Some people don’t know that the mileage recorded for trips relating to business purposes is deductible. But in order to claim mileage as a deduction, you will need to keep a record of all expenses and mileage used on the job.
If you have not recorded any mileage but still want a deduction, what you can do is write a statement that is sufficient and able to support any evidence you might have.
Here are some ways that you can gather supporting evidence for your business mileage deduction:
Refer to Your Trip Logs
If you used Uber, Lyft, or any other rideshare services, you should be able to find the mileage as well as the cost of the trip in the records somewhere. You might be able to find some other information as well. This will surely help you to save money when tax time comes around. This is why companies will often use these transportation apps. Everything is recorded, and you can always go back to look at these records if there is any doubt.
Check Your Receipts
If you took the company car in for maintenance or saved the receipts from the gas station, you will want to keep the records for reference so that you can figure out your total mileage. These might be able to help you add to the record. With a little math, you can figure out what your actual deductible is. If you are not one to keep receipts, maybe you can check your bank statements to see how much you spent on gas and when you spent it, as well as where. This will be a good way to have some sort of record, but if not, it will at least jog your memory of the event.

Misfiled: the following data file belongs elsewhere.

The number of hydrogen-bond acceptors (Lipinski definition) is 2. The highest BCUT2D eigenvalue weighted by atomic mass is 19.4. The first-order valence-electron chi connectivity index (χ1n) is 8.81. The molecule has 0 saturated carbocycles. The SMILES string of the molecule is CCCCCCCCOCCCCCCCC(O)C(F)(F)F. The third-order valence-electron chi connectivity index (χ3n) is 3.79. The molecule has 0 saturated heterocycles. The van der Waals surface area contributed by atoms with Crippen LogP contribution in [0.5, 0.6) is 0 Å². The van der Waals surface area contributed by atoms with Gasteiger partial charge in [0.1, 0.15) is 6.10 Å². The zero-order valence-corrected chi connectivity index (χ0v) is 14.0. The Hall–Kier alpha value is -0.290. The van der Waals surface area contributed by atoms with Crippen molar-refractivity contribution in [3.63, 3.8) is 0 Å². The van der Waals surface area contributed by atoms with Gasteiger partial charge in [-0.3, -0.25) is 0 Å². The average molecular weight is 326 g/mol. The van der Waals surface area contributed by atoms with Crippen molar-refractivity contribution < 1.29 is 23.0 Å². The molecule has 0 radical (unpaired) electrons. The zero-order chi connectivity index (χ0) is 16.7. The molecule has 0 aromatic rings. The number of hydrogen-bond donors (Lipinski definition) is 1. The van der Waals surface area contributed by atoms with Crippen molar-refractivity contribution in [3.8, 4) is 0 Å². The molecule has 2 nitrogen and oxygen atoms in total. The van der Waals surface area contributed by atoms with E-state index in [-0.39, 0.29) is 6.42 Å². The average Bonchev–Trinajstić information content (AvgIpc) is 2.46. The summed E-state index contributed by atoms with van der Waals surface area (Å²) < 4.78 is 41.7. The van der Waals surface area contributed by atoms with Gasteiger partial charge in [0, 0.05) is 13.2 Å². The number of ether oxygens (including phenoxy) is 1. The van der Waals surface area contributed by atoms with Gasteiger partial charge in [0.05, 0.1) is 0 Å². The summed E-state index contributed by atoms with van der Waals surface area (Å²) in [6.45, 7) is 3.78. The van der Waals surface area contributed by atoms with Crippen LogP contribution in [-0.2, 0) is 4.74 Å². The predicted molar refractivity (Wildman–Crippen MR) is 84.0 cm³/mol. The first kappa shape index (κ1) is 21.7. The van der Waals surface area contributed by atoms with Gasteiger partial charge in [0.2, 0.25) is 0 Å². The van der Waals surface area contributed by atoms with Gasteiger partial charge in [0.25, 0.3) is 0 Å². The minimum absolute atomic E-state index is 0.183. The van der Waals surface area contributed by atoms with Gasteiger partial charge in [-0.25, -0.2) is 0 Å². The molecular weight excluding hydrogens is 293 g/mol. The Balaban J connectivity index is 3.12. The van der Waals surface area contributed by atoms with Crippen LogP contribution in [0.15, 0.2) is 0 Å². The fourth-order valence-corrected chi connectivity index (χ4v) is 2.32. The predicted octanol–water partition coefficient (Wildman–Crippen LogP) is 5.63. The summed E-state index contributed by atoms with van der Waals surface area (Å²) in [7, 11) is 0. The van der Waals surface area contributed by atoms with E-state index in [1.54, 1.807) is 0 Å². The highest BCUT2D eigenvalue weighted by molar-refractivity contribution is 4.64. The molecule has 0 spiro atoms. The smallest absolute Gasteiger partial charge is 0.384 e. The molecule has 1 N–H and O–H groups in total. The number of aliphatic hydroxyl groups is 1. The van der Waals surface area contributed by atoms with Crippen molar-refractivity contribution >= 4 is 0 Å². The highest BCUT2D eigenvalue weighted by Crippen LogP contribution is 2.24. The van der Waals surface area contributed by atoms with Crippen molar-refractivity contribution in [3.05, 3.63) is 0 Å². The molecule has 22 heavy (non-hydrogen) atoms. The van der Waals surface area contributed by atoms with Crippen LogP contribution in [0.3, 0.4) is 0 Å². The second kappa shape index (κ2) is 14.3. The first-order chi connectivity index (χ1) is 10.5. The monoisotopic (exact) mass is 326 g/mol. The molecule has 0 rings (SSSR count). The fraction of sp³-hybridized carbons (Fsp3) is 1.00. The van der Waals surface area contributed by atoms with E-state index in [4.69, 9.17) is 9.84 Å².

Look at Your Odometer Readings
Look at your odometer now and before your trips. You may be able to figure out the mileage through current and past readings. If you did take the car in for maintenance, the repair shop might have recorded the reading on the odometer before repairs. Maybe you got your oil changed. This could also be helpful because whenever you take your car in for repairs or checks, they will record the mileage and put it on the receipt. If it’s not on the receipt itself or you misplaced it, you can call up your repair shop and ask if they have the odometer reading on record. You may be able to get a range or approximate number for what your actual deductible mileage is.
Use Google Maps
If you can remember the locations of all the places that you had to go to meet with a supplier or a client, you can always use the mileage on Google Maps to calculate the total amount of miles you went for work operations. If you can’t quite remember, check your calendar. If you’re organized, your calendar may have all the meetings you went to and maybe even the locations to help jog your memory. If you are connected to Google, you might have your location history set on your email. Through this, you can see where you have been and what days you were there. This is a great way to know the exact locations as it will be listed out for you.